logcat -v threadtime MyApp:I *:S

You can use LOG such as :

Log.e(String, String) (error)
Log.w(String, String) (warning)
Log.i(String, String) (information)
Log.d(String, String) (debug)
Log.v(String, String) (verbose)

example code:

private static final String TAG = "MyActivity";
Log.i(TAG, "MyClass.getView() — get item number " + position);

Even though that this question was already answered I feel that there are missing examples in the answer that was answered.

Therefore I'll bring here what I wrote in a blog post "Android Log Levels"


Is the lowest level of logging. If you want to go nuts with logging then you go with this level. I never understood when to use Verbose and when to use Debug. The difference sounded to me very arbitrary. I finally understood it once I was pointed to the source code of Android¹ “Verbose should never be compiled into an application except during development.” Now it is clear to me, whenever you are developing and want to add deletable logs that help you during the development it is useful to have the verbose level this will help you delete all these logs before you go into production.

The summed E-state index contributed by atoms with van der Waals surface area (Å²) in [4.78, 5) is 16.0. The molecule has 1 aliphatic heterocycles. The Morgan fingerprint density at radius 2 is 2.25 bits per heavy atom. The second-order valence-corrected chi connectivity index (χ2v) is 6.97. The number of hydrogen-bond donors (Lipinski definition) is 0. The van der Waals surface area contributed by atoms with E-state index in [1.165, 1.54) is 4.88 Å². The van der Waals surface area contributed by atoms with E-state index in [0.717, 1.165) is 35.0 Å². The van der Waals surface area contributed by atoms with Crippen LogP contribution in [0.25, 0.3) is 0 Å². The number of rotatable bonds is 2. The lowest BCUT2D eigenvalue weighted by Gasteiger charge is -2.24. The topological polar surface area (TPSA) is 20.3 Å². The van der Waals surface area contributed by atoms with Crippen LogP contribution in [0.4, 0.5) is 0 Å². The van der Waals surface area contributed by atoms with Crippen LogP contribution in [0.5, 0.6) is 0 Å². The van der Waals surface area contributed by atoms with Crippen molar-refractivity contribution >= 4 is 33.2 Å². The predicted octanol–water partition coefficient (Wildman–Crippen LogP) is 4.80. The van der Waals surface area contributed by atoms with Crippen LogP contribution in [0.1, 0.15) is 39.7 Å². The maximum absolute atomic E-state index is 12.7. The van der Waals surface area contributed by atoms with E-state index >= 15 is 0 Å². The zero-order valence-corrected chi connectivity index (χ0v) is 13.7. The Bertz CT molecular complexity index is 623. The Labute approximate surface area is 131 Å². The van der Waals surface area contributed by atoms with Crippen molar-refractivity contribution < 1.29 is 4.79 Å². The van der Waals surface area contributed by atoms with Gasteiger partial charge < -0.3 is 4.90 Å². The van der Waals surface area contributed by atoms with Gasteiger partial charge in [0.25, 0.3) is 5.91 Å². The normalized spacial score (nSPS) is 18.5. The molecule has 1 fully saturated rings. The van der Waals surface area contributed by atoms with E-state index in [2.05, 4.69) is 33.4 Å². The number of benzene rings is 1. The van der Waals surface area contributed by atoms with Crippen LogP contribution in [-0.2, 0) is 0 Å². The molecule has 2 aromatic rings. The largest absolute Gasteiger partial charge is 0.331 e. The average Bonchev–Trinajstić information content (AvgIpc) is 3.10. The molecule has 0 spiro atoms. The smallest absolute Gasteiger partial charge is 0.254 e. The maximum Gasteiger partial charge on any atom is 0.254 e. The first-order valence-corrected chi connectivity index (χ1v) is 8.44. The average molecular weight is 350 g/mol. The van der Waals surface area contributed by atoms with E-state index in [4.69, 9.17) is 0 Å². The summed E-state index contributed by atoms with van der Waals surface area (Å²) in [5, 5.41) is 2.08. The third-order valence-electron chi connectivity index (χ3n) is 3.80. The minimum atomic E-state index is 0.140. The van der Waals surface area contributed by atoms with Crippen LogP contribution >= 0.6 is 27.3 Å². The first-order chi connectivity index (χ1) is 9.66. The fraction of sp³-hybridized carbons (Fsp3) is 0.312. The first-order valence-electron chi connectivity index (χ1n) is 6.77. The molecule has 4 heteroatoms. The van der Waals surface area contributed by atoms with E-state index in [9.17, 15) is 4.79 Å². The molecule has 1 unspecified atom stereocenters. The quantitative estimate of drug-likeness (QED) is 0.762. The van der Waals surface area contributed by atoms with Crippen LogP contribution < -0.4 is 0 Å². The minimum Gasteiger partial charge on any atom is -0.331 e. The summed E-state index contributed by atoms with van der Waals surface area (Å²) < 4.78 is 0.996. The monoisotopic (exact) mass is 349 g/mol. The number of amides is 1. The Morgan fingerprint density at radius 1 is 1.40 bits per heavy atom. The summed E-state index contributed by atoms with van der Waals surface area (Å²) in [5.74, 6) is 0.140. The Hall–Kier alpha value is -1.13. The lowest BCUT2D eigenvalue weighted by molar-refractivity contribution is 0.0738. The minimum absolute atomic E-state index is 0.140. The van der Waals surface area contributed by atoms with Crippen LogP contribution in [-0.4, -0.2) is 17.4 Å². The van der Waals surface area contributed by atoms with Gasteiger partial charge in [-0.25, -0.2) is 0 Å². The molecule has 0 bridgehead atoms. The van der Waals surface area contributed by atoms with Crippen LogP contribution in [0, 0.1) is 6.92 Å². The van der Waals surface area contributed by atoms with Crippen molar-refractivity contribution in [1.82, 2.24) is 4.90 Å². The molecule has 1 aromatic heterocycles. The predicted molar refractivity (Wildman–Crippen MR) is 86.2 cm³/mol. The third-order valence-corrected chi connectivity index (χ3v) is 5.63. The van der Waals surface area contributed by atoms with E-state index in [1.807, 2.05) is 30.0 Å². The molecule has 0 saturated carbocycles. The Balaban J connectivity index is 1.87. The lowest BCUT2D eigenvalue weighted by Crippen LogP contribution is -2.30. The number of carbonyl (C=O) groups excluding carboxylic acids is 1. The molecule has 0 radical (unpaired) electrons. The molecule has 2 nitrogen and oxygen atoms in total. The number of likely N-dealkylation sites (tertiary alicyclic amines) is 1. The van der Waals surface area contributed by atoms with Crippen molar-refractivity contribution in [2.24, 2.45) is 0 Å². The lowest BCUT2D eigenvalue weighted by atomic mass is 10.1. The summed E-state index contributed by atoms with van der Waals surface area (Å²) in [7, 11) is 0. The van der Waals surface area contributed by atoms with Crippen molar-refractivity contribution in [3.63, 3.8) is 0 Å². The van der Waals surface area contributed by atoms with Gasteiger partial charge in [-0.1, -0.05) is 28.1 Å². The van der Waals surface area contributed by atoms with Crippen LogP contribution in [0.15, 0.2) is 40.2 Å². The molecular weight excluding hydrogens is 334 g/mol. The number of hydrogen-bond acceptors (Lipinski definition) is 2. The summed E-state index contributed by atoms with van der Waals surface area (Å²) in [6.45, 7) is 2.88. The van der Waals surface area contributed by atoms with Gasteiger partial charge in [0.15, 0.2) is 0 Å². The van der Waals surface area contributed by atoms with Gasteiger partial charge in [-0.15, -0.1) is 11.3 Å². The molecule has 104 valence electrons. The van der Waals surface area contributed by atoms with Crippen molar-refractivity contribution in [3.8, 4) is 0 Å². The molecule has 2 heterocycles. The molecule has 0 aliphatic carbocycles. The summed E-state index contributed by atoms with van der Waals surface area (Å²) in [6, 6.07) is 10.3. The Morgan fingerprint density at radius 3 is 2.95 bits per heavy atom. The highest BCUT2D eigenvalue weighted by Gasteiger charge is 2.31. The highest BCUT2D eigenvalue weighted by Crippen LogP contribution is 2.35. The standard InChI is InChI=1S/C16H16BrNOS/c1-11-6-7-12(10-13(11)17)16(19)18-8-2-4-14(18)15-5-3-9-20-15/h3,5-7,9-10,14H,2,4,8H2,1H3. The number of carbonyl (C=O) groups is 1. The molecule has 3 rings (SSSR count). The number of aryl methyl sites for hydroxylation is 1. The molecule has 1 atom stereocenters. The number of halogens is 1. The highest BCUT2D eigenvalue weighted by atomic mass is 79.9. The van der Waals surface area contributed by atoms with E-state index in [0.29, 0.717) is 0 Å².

Is for debugging purposes. This is the lowest level that should be in production. Information that is here is to help during development. Most times you’ll disable this log in production so that less information will be sent and only enable this log if you have a problem. I like to log in debug all the information that the app sends/receives from the server (take care not to log passwords!!!). This is very helpful to understand if the bug lies in the server or the app. I also make logs of entering and exiting of important functions.


For informational messages that highlight the progress of the application. For example, when initialising of the app is finished. Add info when the user moves between activities and fragments. Log each API call but just little information like the URL , status and the response time.


When there is a potentially harmful situation.

This log is in my experience a tricky level. When do you have a potential harmful situation? In general or that it is OK or that it is an error. I personally don’t use this level much. Examples of when I use it are usually when stuff happens several times. For example, a user has a wrong password more than 3 times. This could be because he entered the password wrongly 3 times, it could also be because there is a problem with a character that isn’t being accepted in our system. Same goes with network connection problems.